Evolution of Tidestromia (Amaranthaceae) in the deserts of the southwestern United States and Mexico
Abstract:Tidestromia (Gomphrenoideae, Amaranthaceae) is a monophyletic genus restricted to deserts of North America with the highest levels of endemism centered in the Chihuahuan desert. Tidestromia is morphologically distinct from related genera which caused researchers difficulty in identifying its phylogenetic affinities. Recent molecular phylogenetic evidence suggests that a monophyletic Tidestromia is related to Alternanthera and Pedersenia in a well-supported linage referred to as the Alternantheroid clade. Preliminary species circumscription of Tidestromia suggested six species, two subspecies and two varieties. However, this study revealed problems in the current infraspecific classification based on morphology. The current study aims at testing the phylogenetic relationships within the genus using nuclear (ITS), chloroplast (rpl16, trnL-F), and morphological data and examine the role that soils, climate, and habitat have had on speciation in the genus. Earlier researchers hypothesized these environmental features were reproductive barriers driving speciation; however, incongruency between the chloroplast and nuclear datasets with additional support from previous cytogenetic data suggests that hybrid speciation has played a larger role. The total evidence results in a fully resolved ingroup and suggests that all infraspecific taxa are distinct species requiring nomenclatural taxonomic changes. Contrary to previous findings, the annual habit has evolved twice in the genus.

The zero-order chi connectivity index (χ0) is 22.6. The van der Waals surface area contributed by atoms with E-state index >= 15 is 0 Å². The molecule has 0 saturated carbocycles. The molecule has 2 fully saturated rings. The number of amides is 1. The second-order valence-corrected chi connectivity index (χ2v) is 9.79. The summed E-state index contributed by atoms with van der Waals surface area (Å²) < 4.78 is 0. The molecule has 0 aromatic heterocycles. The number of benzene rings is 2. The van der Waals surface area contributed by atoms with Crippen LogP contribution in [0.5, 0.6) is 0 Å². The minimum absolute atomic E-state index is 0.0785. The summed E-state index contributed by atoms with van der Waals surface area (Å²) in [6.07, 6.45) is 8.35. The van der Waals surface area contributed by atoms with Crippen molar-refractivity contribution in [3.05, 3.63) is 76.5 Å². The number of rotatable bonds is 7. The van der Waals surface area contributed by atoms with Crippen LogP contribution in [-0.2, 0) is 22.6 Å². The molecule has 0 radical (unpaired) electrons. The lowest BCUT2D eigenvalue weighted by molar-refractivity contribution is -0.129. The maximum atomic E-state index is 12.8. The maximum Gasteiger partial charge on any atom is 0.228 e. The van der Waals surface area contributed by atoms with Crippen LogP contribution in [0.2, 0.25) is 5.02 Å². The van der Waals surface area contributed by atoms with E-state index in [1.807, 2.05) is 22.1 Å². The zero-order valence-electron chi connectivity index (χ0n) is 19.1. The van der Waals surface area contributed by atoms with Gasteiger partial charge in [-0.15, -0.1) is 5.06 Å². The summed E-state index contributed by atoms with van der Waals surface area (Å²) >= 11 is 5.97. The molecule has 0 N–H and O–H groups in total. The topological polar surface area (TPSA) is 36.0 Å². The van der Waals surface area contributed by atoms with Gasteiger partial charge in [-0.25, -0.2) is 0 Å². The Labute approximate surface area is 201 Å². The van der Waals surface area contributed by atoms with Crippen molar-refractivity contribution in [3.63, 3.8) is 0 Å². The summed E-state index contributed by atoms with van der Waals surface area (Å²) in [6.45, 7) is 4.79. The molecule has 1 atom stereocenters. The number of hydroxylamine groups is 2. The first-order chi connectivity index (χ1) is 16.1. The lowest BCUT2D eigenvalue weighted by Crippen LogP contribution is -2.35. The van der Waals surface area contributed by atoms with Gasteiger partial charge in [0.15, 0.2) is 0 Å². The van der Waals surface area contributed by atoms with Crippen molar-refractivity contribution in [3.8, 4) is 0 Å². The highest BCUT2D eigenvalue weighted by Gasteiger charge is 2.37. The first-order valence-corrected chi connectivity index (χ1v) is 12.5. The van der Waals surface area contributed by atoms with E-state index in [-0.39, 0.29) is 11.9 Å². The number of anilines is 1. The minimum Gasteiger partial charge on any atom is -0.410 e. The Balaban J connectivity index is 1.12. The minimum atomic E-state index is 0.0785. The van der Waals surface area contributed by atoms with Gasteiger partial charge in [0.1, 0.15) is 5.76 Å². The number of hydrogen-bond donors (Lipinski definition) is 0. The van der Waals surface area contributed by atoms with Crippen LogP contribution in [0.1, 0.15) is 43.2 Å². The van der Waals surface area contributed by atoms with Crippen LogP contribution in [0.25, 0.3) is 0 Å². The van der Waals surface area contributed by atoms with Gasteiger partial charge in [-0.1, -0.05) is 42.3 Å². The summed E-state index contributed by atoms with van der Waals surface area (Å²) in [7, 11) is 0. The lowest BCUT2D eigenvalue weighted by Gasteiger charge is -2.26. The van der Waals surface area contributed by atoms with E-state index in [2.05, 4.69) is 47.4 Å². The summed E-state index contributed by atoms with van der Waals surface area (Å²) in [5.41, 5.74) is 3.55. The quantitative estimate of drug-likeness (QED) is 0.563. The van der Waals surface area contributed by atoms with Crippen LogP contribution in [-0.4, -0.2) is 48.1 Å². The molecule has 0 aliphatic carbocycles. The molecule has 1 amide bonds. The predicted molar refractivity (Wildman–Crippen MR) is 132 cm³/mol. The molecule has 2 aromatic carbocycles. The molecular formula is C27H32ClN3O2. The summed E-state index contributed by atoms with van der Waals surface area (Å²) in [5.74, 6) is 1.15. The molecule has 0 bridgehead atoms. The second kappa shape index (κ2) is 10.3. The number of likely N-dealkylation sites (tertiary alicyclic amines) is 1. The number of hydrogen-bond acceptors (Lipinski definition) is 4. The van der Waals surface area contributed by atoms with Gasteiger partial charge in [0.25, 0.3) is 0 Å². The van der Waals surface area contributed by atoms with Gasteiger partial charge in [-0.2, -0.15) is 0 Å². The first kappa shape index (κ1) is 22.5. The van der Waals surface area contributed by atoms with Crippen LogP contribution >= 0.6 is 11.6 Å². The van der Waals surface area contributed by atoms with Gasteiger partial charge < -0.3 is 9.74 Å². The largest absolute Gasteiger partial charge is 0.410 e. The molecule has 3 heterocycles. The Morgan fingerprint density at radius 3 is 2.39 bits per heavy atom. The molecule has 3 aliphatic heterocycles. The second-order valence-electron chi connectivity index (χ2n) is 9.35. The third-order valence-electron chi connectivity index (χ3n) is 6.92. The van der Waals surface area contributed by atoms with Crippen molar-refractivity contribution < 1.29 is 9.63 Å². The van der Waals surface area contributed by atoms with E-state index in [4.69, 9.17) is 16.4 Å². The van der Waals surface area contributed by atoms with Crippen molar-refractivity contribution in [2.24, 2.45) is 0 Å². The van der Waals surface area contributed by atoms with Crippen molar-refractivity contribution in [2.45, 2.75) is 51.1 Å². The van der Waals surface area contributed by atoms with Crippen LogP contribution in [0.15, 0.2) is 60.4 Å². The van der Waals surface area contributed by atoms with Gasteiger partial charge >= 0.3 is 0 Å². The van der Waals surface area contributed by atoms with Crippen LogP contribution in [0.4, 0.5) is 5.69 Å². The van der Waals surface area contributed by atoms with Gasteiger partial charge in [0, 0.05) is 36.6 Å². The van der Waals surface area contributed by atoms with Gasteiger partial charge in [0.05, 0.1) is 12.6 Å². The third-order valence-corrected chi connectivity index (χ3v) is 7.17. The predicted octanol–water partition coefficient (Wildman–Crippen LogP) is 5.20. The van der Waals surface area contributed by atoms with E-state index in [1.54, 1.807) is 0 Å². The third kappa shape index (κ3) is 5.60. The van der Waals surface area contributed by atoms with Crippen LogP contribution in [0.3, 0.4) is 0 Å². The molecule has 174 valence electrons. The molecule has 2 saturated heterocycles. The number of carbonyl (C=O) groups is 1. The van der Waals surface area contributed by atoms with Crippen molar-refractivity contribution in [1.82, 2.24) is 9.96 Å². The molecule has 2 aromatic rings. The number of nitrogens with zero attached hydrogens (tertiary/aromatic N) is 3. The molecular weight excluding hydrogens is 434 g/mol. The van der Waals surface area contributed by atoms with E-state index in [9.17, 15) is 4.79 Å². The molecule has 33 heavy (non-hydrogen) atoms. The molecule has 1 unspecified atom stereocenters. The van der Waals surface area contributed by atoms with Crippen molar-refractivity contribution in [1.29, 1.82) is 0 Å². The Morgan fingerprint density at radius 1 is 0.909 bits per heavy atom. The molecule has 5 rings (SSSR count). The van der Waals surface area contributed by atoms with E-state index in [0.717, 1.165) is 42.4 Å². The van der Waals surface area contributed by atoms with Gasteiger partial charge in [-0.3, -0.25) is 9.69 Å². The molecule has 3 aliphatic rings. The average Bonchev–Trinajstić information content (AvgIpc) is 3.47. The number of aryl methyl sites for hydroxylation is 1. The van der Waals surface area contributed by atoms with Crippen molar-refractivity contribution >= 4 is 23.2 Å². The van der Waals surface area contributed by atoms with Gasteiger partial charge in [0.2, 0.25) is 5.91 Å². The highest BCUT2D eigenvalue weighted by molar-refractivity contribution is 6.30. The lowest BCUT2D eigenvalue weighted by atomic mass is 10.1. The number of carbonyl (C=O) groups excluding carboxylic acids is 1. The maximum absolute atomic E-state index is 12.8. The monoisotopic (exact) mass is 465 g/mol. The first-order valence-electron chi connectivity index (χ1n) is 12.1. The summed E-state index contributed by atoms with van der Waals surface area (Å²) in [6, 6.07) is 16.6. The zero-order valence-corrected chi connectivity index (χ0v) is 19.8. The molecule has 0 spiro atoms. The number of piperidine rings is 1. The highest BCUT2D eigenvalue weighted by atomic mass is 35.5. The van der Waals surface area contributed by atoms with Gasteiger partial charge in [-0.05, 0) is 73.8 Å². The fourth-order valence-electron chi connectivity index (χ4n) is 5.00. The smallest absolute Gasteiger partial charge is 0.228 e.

Document Type: Research Article
Publication date: 2010-02-01
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